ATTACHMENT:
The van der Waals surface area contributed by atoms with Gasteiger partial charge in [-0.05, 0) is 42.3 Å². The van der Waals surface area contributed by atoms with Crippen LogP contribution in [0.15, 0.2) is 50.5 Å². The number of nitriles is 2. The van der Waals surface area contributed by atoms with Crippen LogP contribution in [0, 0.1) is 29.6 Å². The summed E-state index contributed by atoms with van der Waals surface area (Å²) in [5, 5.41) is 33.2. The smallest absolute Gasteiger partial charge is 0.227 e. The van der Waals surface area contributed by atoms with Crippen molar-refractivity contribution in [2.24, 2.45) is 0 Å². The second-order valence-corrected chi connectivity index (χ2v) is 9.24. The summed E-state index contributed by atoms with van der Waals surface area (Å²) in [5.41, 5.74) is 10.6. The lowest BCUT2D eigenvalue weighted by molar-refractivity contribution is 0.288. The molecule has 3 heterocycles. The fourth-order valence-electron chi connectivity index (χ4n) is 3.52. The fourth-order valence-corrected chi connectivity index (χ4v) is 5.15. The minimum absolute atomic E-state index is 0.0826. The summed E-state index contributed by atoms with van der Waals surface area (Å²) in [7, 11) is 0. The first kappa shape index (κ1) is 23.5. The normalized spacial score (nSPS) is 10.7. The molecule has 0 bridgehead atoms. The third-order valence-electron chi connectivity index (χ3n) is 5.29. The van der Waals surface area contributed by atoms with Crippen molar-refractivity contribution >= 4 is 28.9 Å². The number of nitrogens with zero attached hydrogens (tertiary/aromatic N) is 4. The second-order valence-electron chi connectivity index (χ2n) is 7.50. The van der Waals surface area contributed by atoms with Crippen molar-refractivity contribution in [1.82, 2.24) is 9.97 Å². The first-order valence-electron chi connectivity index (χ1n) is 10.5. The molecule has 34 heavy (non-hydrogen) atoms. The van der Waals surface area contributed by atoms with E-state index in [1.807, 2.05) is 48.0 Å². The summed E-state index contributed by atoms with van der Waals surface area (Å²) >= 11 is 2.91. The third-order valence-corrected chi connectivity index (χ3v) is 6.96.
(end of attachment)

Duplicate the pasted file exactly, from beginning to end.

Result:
The van der Waals surface area contributed by atoms with Gasteiger partial charge in [-0.05, 0) is 42.3 Å². The van der Waals surface area contributed by atoms with Crippen LogP contribution in [0.15, 0.2) is 50.5 Å². The number of nitriles is 2. The van der Waals surface area contributed by atoms with Crippen LogP contribution in [0, 0.1) is 29.6 Å². The summed E-state index contributed by atoms with van der Waals surface area (Å²) in [5, 5.41) is 33.2. The smallest absolute Gasteiger partial charge is 0.227 e. The van der Waals surface area contributed by atoms with Crippen molar-refractivity contribution in [2.24, 2.45) is 0 Å². The second-order valence-corrected chi connectivity index (χ2v) is 9.24. The summed E-state index contributed by atoms with van der Waals surface area (Å²) in [5.41, 5.74) is 10.6. The lowest BCUT2D eigenvalue weighted by molar-refractivity contribution is 0.288. The molecule has 3 heterocycles. The fourth-order valence-electron chi connectivity index (χ4n) is 3.52. The fourth-order valence-corrected chi connectivity index (χ4v) is 5.15. The minimum absolute atomic E-state index is 0.0826. The summed E-state index contributed by atoms with van der Waals surface area (Å²) in [7, 11) is 0. The first kappa shape index (κ1) is 23.5. The normalized spacial score (nSPS) is 10.7. The molecule has 0 bridgehead atoms. The third-order valence-electron chi connectivity index (χ3n) is 5.29. The van der Waals surface area contributed by atoms with Crippen molar-refractivity contribution >= 4 is 28.9 Å². The number of nitrogens with zero attached hydrogens (tertiary/aromatic N) is 4. The second-order valence-electron chi connectivity index (χ2n) is 7.50. The van der Waals surface area contributed by atoms with Crippen molar-refractivity contribution in [1.82, 2.24) is 9.97 Å². The first-order valence-electron chi connectivity index (χ1n) is 10.5. The molecule has 34 heavy (non-hydrogen) atoms. The van der Waals surface area contributed by atoms with E-state index in [1.807, 2.05) is 48.0 Å². The summed E-state index contributed by atoms with van der Waals surface area (Å²) >= 11 is 2.91. The third-order valence-corrected chi connectivity index (χ3v) is 6.96.